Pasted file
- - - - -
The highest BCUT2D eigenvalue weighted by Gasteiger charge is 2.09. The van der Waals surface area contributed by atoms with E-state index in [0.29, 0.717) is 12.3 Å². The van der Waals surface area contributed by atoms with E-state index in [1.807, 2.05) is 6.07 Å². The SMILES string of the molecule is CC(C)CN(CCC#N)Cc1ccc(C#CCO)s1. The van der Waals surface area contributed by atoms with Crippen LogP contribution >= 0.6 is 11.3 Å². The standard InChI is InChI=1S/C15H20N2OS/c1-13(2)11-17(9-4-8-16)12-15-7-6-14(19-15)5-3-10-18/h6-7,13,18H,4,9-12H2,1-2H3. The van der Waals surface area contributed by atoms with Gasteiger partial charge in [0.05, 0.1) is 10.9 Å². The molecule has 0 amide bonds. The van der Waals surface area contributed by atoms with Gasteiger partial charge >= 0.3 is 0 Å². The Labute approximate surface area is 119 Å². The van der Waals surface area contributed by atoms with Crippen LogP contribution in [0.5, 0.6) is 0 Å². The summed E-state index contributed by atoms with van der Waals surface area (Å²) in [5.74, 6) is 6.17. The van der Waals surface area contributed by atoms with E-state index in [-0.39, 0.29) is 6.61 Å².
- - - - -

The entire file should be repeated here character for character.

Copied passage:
The highest BCUT2D eigenvalue weighted by Gasteiger charge is 2.09. The van der Waals surface area contributed by atoms with E-state index in [0.29, 0.717) is 12.3 Å². The van der Waals surface area contributed by atoms with E-state index in [1.807, 2.05) is 6.07 Å². The SMILES string of the molecule is CC(C)CN(CCC#N)Cc1ccc(C#CCO)s1. The van der Waals surface area contributed by atoms with Crippen LogP contribution >= 0.6 is 11.3 Å². The standard InChI is InChI=1S/C15H20N2OS/c1-13(2)11-17(9-4-8-16)12-15-7-6-14(19-15)5-3-10-18/h6-7,13,18H,4,9-12H2,1-2H3. The van der Waals surface area contributed by atoms with Gasteiger partial charge in [0.05, 0.1) is 10.9 Å². The molecule has 0 amide bonds. The van der Waals surface area contributed by atoms with Gasteiger partial charge >= 0.3 is 0 Å². The Labute approximate surface area is 119 Å². The van der Waals surface area contributed by atoms with Crippen LogP contribution in [0.5, 0.6) is 0 Å². The summed E-state index contributed by atoms with van der Waals surface area (Å²) in [5.74, 6) is 6.17. The van der Waals surface area contributed by atoms with E-state index in [-0.39, 0.29) is 6.61 Å².